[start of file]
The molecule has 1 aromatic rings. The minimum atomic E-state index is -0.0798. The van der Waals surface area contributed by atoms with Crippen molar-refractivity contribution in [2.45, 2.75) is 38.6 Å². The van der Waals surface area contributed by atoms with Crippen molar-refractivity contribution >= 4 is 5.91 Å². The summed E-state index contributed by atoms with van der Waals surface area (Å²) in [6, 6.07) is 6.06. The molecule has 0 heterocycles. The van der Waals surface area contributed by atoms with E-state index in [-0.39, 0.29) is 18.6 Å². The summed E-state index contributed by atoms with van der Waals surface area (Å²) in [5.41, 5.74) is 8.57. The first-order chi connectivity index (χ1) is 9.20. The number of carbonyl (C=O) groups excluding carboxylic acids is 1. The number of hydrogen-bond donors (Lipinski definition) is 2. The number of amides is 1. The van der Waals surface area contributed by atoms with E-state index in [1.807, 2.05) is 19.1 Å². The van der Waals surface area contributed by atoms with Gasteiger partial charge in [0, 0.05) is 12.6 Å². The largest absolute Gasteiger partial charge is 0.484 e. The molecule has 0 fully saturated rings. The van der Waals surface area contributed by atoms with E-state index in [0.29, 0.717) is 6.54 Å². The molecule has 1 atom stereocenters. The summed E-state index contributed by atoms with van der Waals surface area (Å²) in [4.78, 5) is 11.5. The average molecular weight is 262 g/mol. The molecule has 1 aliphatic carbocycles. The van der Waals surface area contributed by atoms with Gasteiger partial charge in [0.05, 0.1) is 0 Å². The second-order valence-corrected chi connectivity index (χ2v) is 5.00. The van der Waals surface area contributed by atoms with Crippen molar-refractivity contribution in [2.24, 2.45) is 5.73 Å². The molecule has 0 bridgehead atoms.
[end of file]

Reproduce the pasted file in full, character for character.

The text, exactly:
The molecule has 1 aromatic rings. The minimum atomic E-state index is -0.0798. The van der Waals surface area contributed by atoms with Crippen molar-refractivity contribution in [2.45, 2.75) is 38.6 Å². The van der Waals surface area contributed by atoms with Crippen molar-refractivity contribution >= 4 is 5.91 Å². The summed E-state index contributed by atoms with van der Waals surface area (Å²) in [6, 6.07) is 6.06. The molecule has 0 heterocycles. The van der Waals surface area contributed by atoms with E-state index in [-0.39, 0.29) is 18.6 Å². The summed E-state index contributed by atoms with van der Waals surface area (Å²) in [5.41, 5.74) is 8.57. The first-order chi connectivity index (χ1) is 9.20. The number of carbonyl (C=O) groups excluding carboxylic acids is 1. The number of hydrogen-bond donors (Lipinski definition) is 2. The number of amides is 1. The van der Waals surface area contributed by atoms with E-state index in [1.807, 2.05) is 19.1 Å². The van der Waals surface area contributed by atoms with Gasteiger partial charge in [0, 0.05) is 12.6 Å². The largest absolute Gasteiger partial charge is 0.484 e. The molecule has 0 fully saturated rings. The van der Waals surface area contributed by atoms with E-state index in [0.29, 0.717) is 6.54 Å². The molecule has 1 atom stereocenters. The summed E-state index contributed by atoms with van der Waals surface area (Å²) in [4.78, 5) is 11.5. The average molecular weight is 262 g/mol. The molecule has 1 aliphatic carbocycles. The van der Waals surface area contributed by atoms with Gasteiger partial charge in [0.05, 0.1) is 0 Å². The second-order valence-corrected chi connectivity index (χ2v) is 5.00. The van der Waals surface area contributed by atoms with Crippen molar-refractivity contribution in [2.24, 2.45) is 5.73 Å². The molecule has 0 bridgehead atoms.